Think back to a time when you were in this state, limping psychologically in the wake of an insult, an argument, a criticism. Notice how your body tenses. Close your eyes and see yourself interacting with others, how you pull inward, turn away, scowl. It wouldn’t be surprising if the people around you—whose hearts carry their own daggers—interpreted your shut-down communication style as anger or disapproval. And it wouldn’t be surprising if this led to a vicious cycle.

When we’re scared, we’re scary, so at your most fearful, you probably frighten the people around you. They, in turn, react aggressively from their own fear, scaring you into more anxious behavior, escalating their fear, etc. All your negative emotions can reproduce themselves this way, until your negativity bias has created a life filled with chaos and discontent. Billions of people are doing this right now, fomenting little tornadoes of pain that swell with every reciprocal negative interaction.


In Switch: How to Change Things When Change Is Hard, Chip and Dan Heath write about making positive differences in difficult situations involving residents of an impoverished Vietnam village, a learning-disabled student, and couples working to improve their troubled relationships. One powerful strategy, the Heaths write, is to stubbornly focus on bright spots.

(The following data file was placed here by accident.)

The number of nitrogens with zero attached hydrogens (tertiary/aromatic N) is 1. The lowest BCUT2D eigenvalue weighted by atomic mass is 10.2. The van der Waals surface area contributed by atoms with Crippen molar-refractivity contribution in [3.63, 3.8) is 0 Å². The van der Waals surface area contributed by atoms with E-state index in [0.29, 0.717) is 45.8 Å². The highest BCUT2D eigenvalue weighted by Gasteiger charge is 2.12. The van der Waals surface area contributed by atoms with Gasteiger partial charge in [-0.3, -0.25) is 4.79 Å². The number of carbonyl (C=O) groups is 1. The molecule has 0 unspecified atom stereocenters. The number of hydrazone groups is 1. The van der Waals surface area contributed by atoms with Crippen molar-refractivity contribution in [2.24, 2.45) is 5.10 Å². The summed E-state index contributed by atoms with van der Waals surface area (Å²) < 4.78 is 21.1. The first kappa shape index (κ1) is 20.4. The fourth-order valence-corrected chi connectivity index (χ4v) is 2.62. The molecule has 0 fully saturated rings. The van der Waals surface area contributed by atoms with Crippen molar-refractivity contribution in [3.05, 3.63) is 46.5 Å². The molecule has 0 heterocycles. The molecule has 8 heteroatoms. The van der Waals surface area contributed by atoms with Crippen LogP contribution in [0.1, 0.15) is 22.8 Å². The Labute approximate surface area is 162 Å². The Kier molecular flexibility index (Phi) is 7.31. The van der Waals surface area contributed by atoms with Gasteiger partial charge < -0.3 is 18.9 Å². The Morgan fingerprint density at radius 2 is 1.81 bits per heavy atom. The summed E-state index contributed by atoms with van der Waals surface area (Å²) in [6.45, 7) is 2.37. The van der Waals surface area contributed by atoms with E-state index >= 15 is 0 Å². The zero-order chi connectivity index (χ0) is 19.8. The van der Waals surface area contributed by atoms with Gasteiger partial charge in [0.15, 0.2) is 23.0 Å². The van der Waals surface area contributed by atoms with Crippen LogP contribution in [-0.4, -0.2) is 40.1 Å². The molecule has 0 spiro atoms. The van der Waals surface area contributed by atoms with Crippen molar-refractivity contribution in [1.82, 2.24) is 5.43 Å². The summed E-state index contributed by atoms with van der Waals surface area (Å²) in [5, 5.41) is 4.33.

In social work, this is called the “strengths perspective”—finding sources of success and empowerment to fuel change. For example, aid workers in Vietnam helped alleviate malnutrition by learning from women whose children were unusually healthy (turns out these women were feeding their children more varied food, more often). Educators help learning-disabled students by focusing everyone’s attention on areas where the students are already excelling. In my coaching, I’ve seen couples begin to heal their relationships almost from the moment they start noticing and praising each other’s virtues instead of harping on each other’s failures.

You can feel the power of the strengths perspective if you’re trying to drop a bad habit like smoking or eating entire pots of fondue cheese. Right now, think of times when you’ve indulged this habit. Berate yourself for being weak and wrong. Notice: In that mind-set, do you feel less like repeating your bad habit, or more? Now focus on bright spots—times when you did something right. You resisted a craving, ate well, worked out, whatever. List five of these bright spots, no matter how small: